Since we can’t coordinate men, equipment, and water to a job site at the same time, I don’t think we are going to be able to solve this one.

Government needs to work.  Someone needs to fix it when it doesn’t.  Sadly no one seems that interested in doing that.

OurYXE Neighbourhood Guides

OurYXE was never intended to just be a podcast and if you have been paying attention at all, you will notice we are adding new features to the site in 2014.  We have started with adding Saskatoon neighbourhood guides and have the intention of creating a guide of the best and worst of each neighbourhood in Saskatoon.  So far we have done one for downtown, Riversdale, Nutana, and Mayfair.  

Creating them takes a lot of time and even more time is needed to take the photographs needed to bring the project to life.  I have been able to cheat by using some public domain images of Wikimedia, most of the photos have been taken by myself or those submitting to the growing OurYXE Photo Pool on Flickr (if you haven’t yet, please join and add your photos).

That’s the best part of the project.  Exploring Saskatoon neighbourhoods that no one thinks of or cares about.  Last year I was researching a project for Stewart Properties in what is the most uninspiring neighbourhood in the city.  As Wendy and I walked the neighbourhood, explored the parks, found shops and businesses that I never realized were there, I realized that I would really enjoy living there.  I later followed the same process for my own neighbourhood and created a site for Mayfair.  When you stop, sit down and write it out, there is far more to our neighbourhoods than you realize.

That is the plan for these neighbourhood guides.  I want to explore all of Saskatoon, find out what is cool, and share it with others.  I am already excited about visiting and writing about several parks, hidden stores, and exploring some odd urban planning decisions just to see what is there.

Of course my fear is that I find a neighbourhood that has no redeeming qualities and absolutely nothing of interest worth exploring.  If that happens I’ll make Sean or Hilary write that neighbourhood guide.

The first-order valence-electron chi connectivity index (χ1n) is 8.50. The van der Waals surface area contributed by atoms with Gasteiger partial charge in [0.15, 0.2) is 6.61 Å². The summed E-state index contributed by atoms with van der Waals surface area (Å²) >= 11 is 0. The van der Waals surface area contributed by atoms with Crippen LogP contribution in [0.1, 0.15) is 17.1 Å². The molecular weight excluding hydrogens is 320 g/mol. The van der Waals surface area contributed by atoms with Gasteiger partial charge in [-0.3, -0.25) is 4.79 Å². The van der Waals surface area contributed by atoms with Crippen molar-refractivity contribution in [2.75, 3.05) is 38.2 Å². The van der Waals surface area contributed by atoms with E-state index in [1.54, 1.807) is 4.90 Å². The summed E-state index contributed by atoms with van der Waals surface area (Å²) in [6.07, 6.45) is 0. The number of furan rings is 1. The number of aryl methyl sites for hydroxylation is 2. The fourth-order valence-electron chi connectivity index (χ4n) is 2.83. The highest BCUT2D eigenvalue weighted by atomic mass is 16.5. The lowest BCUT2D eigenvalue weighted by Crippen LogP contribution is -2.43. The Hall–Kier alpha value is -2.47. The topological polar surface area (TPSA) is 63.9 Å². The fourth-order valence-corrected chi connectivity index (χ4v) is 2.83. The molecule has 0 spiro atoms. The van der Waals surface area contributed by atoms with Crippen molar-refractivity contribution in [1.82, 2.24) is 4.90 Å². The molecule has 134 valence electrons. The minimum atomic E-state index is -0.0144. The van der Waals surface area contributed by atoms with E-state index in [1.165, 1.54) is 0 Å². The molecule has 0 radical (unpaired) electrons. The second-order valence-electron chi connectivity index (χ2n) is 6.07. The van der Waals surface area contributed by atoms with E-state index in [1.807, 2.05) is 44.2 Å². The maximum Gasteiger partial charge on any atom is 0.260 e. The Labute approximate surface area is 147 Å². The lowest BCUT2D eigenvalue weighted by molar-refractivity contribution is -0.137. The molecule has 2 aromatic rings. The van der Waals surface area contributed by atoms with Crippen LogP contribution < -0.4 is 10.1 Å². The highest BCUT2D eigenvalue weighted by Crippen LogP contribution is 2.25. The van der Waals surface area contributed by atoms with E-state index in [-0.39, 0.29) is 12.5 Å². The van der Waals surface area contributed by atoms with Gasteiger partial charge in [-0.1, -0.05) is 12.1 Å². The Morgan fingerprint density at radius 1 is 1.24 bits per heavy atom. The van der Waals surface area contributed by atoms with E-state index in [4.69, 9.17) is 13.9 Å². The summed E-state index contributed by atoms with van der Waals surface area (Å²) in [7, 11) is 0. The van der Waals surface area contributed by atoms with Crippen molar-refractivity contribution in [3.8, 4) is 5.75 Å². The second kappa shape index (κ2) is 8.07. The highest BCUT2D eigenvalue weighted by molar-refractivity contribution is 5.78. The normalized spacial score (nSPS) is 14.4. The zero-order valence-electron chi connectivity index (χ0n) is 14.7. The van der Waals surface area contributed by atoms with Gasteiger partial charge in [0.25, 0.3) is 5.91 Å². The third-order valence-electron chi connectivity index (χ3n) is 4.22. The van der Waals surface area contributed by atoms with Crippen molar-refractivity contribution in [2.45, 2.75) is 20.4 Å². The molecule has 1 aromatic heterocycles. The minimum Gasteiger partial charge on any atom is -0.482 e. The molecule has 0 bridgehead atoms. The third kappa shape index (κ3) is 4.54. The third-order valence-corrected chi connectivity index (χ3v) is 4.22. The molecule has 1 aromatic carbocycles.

The inspiration for the OurYXE Neighbourhood Guides is Norm Fisher’s amazing guides that he has created for his real estate site.  His work is the foundation for many Wikipedia entries and our course our own guides.  While our focus is different, his neighbourhood guides are a great resource for anyone wanting to know more about their neighbourhood.

13 Most Popular Photos of 2013

Flickr tracks your most popular photos based on page views, favourites, and comments.  Here are my 13 most popular photos of 2013 that I have posted to Flickr.

Fish Creek Church

Fish Creek Church

The historic and abandoned Fish Creek Church.  We first photographed it a couple of years ago and returned this year on a trip up to Prince Albert.

Ukrainian Catholic Ascension Church

Ukrainian Catholic Ascension Church

A rural Ukrainian Catholic Church on Fish Creek Road north of Saskatoon.

Midtown Plaza

Midtown Plaza

Village Guitar & Amp

Village Guitar & Amp

If there was a sign that Riversdale’s revitalization was here to stay, it was a high end boutique guitar store moving onto 20th Street.

Nikon Df

Nikon Df

The 525

The 525

RCMP Dragonfly Quadcopter Drone

RCMP Dragonfly Quadcopter Drone

Safeway on 33rd Street

Safeway on 33rd Street in Saskatoon

Carl Zeiss Spotting Scope

Carl Zeiss Spotting Scope

The Saskatchewan Legislature

Saskatchewan Legislature

Behind the Scenes in Riversdale

Riversdale

Ground & Pound

Ground and Pound

La Colle Falls Hydroelectric Project

La Colle Falls Hydroelectric Dam

Inspired by Dave King’s 12 most popular photos of 2013